Forget No. 1, Spitler’s the Worst
Each of John Feinstein’s books on college basketball has brought characters into the mainstream of the sport.
In his latest, “The Last Amateurs,” Feinstein spends a season in the Patriot League, giving a look at a league where scholarships are not the norm and thoughts of NBA careers are almost nonexistent.
The best seller has already created a new cult hero among college basketball fans in former Holy Cross player Chris Spitler.
Spitler was a walk-on to the basketball team as a junior and then-coach Bill Raynor told him he was on the team because of his attitude and work ethic but he would not play.
Midway through the season, the Crusaders were in last place in the Patriot League. Spitler was reading a basketball magazine on a bus trip and it ranked the Patriot League last among the 31 Division I conferences and it got Spitler to thinking.
“Let’s see, if I’ve got this straight. I’m the worst player on the worst team in the worst conference in Division I. Wow! I’m the worst Division I player in the whole country!”
Spitler would use his status as a come-on line at parties, asking women “Hey, do you know who I am?”
“The answer was usually something like, ‘Yeah, you’re a loser, trying to hit on me,”’ Spitler said. “And I would say, ‘Aha! I’m not just any loser. I happen to be the worst Division I basketball player in the country. Now what do you think of me?”
Feinstein said Spitler, who now works in the business field, has kept in touch since the book came out.
“He told me that most guys become a better player after their careers end but he’s actually getting worse,” Feinstein said last week. “He said he got an e-mail from a guy who said they have a rec league team that stinks and since he stinks, would he want to play?”
OVERTIME DAY: There are no official records kept for stats like this but the Puerto Rico Holiday Classic had a final day that would be hard to top.
On last Friday, the eight-team tournament concluded with a day that gave fans their money’s worth and plenty more.
The seventh-place game was normal with American University of Puerto Rico, the Division II host school, beating Florida Atlantic 77-60.
Then it started.
In the fifth-place game, Youngstown State beat Northern Iowa 79-76--in double overtime.
In the third-place game, Washington beat Clemson 77-76--in overtime.
In the championship game, Cincinnati beat Alabama 77-74--in overtime.
That was 20 extra minutes of basketball, an early Christmas present for the few people who were there for the last three games.
QUICK REMATCH: Youngstown State defeated Northern Iowa 79-76 in double overtime last Friday for fifth place at the Puerto Rico Holiday Classic.
Both teams had the next week off before opening play in the Oneida Bingo and Casino Classic in Green Bay, Wis.
Against each other.
That’s right. Seven days and 70 degrees later, the Panthers and Penguins meet again.
“I guess we’ll have plenty of tape to watch,” Youngstown State coach John Robic said after their 50-minute battle.
SPACED SCHEDULE: Princeton will have plenty of time to work out any problems it has in practice.
The Tigers (4-7) lost to Penn State and Rutgers on Tuesday and Wednesday in the ECAC Holiday Festival, and don’t play again until Jan.12 against Cornell. The next night they play Columbia, then have another 16 days off.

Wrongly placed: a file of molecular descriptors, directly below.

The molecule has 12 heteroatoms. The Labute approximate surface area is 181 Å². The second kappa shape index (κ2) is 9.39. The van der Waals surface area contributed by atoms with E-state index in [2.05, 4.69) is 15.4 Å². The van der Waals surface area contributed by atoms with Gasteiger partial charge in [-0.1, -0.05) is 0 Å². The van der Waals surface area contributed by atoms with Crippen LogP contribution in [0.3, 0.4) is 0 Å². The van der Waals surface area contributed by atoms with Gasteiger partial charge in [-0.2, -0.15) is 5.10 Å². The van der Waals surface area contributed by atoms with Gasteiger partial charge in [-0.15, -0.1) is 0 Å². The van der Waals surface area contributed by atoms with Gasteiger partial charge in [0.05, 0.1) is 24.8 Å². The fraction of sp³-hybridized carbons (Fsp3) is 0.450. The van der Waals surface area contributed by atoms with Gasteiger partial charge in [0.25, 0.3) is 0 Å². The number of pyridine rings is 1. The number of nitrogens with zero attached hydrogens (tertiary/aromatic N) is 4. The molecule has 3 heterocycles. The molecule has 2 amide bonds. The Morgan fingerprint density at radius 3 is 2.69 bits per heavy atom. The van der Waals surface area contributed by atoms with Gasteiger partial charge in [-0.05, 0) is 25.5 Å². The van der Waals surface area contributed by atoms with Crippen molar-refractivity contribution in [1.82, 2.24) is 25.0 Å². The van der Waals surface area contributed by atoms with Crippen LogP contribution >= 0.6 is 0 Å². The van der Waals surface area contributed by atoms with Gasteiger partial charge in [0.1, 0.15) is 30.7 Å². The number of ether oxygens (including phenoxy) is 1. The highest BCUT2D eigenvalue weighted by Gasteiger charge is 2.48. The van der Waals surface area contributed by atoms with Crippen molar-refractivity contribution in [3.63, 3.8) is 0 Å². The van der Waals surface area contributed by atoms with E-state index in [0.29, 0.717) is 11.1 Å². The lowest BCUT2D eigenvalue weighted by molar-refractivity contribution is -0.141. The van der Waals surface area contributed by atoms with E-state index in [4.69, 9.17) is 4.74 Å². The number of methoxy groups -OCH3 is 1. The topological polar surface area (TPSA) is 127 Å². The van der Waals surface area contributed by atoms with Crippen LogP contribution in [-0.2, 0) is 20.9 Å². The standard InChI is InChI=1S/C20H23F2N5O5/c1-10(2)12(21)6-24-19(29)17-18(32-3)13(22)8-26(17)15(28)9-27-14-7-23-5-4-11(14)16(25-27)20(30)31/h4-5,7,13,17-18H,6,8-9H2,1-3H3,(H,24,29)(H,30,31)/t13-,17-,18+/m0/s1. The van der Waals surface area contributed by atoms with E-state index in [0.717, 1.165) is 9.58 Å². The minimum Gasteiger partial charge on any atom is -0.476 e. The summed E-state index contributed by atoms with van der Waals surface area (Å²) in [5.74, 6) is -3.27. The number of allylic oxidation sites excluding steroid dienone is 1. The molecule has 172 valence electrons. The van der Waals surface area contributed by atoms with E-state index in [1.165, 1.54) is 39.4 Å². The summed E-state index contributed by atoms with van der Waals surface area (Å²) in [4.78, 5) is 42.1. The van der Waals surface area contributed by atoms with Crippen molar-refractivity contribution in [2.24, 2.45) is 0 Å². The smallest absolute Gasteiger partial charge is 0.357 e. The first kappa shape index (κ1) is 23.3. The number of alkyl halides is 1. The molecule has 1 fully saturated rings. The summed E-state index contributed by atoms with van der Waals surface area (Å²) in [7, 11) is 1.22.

That’s two games in 34 days after two games in two days.
First-year coach John Thompson has a dilemma, however, as nagging foot injuries to starters Nate Walton and Mike Bechtold mean full-squad practices may not be possible during the long layoff.
“In many regards, it is a much-needed break,” Thompson said. “Those guys need a break, they need to rest and they need to get healthy. We have a few other nagging injuries but those guys have to be in the mix. I’ve said numerous times we don’t have a margin for error. ... It is a double-edged sword, it is good and it is bad. We’re a group that needs to practice. We’re a group that needs the repetitions in practice. At this point, clearly the health is more of an issue than the execution.”
ARNOLD RETIRES: Longtim coach Murray Arnold has retired for health reasons.
Arnold, 62, stepped down at Stetson on Wednesday, citing recent tests for a heart condition, diabetes and progressive kidney disease.
Assistant Derek Waugh was promoted to acting head coach.
Arnold started his college coaching career at Birmingham Southern in 1971 and was there until 1978. His other stops included Tennessee-Chattanooga (1980-85), Western Kentucky (1987-90) and Stetson (1998-2000). His final record as a head coach was 407-221, including 4-4 with the Hatters this season.
Arnold coached in high school and college basketball for 40 years and was an assistant with the Chicago Bulls in the 1985-86 season.
TEAMMATES DOMINATE: Six sets of teammates highlighted the midseason list of the top 30 candidates for the John Wooden Award.
The schools with two nominees for the player of the year award were: Michigan State (Charlie Bell, Jason Richardson); Duke (Shane Battier, Jason Williams); Arizona (Loren Woods, Michael Wright); Stanford (Casey Jacobsen, Jarron Collins); Illinois (Cory Bradford, Frank Williams); and Tennessee (Vincent Yarbrough, Tony Harris).
The others on the list were: Casey Calvary, Gonzaga; Kenny Gregory, Kansas; Eddie Griffin, Seton Hall; Udonis Haslem, Florida; Brendan Haywood, North Carolina; Joe Johnson, Arkansas; Kaspars Kambala, UNLV; Jason Kapono, UCLA; Mike Kelley, Wisconsin; Terence Morris, Maryland; Albert Mouring, Connecticut; Troy Murphy, Notre Dame; Robert O’Kelley, Wake Forest; Kareem Rush, Missouri; Kenny Satterfield, Cincinnati; Preston Shumpert, Syracuse; Jamaal Tinsley, Iowa State; and Brandon Wolfram, Texas-El Paso.
The Wooden Award will be presented April 7.